ATHENS – After the government declared that a bill to increase penalties for hate crimes that had been set aside would be reintroduced, the measure is still in limbo as Human Rights Watch urged tougher measures to combat anti-immigrant assaults and violence.
The London-based NGO said the legislation, given to Parliament on Nov. 20 by Justice Minister Haralampos Athanassiou and sets out sanctions for hate speech and incitement to violence doesn’t go far enough.
The group said the law must address problems in existing Greek law and practice with respect to reporting and prosecuting racist violence.
“Greece has failed countless victims of racist and xenophobic attacks by neither investigating nor prosecuting the attackers,” said Eva Cossé, Greece specialist at Human Rights Watch.
“If the justice minister and parliament are really serious about improving the country’s response to racism and xenophobia, they should remove the obstacles to justice for these attacks.”
The draft law, which is before Parliament’s standing Committee for Public Administration, Public Order and Justice, would toughen criminal sanctions for incitement to hatred, discrimination and violence. It would also criminalize denial of genocide, war crimes, and crimes against humanity.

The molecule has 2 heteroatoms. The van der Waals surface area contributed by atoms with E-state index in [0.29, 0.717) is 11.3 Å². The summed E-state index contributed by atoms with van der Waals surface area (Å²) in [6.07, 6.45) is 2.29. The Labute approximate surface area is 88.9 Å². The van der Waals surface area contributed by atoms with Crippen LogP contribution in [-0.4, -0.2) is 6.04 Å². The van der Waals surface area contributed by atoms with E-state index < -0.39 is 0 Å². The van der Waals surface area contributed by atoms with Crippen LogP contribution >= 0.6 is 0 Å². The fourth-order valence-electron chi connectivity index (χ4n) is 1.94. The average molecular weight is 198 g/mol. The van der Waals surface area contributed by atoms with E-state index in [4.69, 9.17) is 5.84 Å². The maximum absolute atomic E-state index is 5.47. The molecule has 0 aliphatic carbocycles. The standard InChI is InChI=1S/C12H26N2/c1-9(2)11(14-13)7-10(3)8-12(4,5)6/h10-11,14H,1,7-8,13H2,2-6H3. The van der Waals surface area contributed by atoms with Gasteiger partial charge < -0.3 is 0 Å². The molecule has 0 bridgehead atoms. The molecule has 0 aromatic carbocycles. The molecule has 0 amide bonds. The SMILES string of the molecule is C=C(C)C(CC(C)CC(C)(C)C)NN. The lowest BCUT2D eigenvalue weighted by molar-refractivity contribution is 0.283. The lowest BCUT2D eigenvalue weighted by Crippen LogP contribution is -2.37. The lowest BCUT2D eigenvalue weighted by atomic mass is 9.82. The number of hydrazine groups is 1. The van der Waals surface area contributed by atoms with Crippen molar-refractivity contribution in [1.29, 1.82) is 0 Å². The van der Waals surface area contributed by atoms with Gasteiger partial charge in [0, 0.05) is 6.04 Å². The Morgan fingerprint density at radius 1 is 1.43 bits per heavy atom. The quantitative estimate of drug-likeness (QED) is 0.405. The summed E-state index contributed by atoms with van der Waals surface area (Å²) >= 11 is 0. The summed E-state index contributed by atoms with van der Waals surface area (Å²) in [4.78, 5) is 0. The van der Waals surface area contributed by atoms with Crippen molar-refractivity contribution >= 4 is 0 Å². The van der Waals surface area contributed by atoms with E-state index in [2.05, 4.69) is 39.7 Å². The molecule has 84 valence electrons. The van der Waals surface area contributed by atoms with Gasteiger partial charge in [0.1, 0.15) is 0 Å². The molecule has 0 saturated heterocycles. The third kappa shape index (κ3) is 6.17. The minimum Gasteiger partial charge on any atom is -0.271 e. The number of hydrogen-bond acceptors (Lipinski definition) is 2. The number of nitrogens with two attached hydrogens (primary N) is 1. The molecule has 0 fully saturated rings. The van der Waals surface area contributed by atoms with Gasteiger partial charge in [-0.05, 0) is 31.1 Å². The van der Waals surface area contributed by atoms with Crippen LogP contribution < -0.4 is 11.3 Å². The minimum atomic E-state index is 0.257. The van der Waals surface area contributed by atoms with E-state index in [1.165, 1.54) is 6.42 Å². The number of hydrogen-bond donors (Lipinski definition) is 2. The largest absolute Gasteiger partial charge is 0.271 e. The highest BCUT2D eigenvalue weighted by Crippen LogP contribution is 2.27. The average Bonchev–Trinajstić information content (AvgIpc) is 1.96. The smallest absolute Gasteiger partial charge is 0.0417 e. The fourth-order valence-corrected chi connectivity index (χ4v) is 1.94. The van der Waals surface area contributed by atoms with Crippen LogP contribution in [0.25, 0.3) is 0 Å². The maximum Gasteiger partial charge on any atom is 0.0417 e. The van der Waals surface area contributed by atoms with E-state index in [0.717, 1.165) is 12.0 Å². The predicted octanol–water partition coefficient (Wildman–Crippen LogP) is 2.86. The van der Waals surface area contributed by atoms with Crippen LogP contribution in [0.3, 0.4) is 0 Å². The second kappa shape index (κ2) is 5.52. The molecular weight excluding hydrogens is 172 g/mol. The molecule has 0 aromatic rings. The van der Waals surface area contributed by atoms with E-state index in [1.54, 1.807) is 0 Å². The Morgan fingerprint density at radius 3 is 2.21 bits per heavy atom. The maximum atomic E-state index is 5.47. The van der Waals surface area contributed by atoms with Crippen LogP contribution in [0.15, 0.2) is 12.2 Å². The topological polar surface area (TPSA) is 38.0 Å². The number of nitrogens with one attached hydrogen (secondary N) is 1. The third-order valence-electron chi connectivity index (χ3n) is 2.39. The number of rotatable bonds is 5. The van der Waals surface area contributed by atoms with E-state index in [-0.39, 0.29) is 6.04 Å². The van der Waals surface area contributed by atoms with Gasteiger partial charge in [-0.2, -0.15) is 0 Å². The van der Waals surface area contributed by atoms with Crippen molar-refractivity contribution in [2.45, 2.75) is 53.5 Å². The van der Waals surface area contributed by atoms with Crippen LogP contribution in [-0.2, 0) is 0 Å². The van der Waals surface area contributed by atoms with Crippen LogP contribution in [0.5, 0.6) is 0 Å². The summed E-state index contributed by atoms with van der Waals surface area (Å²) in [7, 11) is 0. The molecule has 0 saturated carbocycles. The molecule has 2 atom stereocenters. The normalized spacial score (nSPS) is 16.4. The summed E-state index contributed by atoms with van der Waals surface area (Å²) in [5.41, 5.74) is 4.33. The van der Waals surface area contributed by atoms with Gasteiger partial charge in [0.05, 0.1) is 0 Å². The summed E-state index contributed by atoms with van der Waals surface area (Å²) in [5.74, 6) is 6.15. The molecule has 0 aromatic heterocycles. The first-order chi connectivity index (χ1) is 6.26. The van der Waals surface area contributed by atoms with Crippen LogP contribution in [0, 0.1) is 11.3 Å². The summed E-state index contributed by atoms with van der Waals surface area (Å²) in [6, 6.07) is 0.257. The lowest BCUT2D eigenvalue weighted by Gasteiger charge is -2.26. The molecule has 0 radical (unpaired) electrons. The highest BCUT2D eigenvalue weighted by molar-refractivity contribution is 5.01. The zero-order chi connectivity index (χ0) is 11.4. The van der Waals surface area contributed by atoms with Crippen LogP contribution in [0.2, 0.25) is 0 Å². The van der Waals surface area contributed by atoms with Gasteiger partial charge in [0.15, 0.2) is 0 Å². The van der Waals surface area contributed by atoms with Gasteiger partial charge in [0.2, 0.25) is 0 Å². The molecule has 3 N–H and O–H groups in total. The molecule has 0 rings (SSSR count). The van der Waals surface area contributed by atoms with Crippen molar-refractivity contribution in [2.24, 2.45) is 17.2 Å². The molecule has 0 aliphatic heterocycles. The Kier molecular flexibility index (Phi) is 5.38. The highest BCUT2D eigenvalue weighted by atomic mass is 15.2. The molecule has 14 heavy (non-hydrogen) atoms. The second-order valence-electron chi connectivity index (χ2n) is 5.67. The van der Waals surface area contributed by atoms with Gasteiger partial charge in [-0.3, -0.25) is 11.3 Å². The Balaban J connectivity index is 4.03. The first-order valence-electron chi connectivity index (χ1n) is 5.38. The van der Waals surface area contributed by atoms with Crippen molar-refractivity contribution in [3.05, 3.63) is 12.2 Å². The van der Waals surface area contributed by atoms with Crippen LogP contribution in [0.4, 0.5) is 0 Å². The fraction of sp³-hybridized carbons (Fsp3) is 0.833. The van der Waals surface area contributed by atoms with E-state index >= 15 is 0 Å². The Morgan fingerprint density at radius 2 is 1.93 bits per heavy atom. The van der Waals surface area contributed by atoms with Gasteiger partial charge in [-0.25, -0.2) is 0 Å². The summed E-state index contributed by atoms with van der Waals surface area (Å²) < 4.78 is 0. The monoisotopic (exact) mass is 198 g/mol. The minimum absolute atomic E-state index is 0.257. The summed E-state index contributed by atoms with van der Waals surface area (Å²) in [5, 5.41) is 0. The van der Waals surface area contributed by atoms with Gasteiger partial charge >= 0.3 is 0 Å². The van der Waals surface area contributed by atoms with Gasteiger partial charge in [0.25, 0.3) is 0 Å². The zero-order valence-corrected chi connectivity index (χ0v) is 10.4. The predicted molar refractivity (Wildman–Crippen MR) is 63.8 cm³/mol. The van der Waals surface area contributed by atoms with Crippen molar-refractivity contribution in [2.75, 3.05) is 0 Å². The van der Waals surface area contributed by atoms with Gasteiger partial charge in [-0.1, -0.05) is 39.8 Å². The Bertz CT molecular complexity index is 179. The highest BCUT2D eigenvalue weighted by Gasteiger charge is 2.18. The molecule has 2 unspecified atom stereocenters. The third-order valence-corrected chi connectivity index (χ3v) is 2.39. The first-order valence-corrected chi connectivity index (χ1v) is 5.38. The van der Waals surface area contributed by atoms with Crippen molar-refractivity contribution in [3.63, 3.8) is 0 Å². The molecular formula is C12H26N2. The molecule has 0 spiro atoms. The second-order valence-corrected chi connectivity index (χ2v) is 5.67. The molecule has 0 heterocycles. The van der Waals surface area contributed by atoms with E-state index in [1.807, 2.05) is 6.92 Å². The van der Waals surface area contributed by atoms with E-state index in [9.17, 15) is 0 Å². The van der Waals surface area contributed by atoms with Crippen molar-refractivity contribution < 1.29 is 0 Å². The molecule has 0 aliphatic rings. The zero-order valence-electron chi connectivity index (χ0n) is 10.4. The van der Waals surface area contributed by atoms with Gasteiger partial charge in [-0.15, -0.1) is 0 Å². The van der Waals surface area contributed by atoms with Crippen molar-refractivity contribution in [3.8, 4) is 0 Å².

But HRW noted that it doesn’t have measures to encourage reporting of violent hate crimes or to ensure appropriate action by the police and judiciary.
The group said that lawmakers should amend the bill to include provisions explicitly requiring that any crime that may be categorized as a violent hate crime, regardless of its nature, would require mandatory investigation and prosecution without requiring victims to pay a €100 (US$135) fee to file their complaint. It said the fee deters some victims of racist attacks from filing a complaint.
Prime Minister Antonis Samaras, who earlier this year put aside a previous bill that was aimed at the far-right ultra-extremist Golden Dawn party accused of leading immigrant assaults, put it back on the table after the murder of an anti-fascist for which a party member was arrested.
HRW said it has heard repeatedly from victims of racist violence that the threat by police of possible detention and deportation proceedings deterred them from reporting a racist attack to the police or pursuing the case.
A separate draft law to amend the Greek Immigration Code – yet to be submitted to parliament – would grant humanitarian visas to undocumented victims and witnesses of certain crimes.
The group said that this could help improve efforts toward justice for racist and xenophobic violence, and would complement the preliminary suspension of migration law enforcement that Human Rights Watch advocates adding to the anti-racism bill.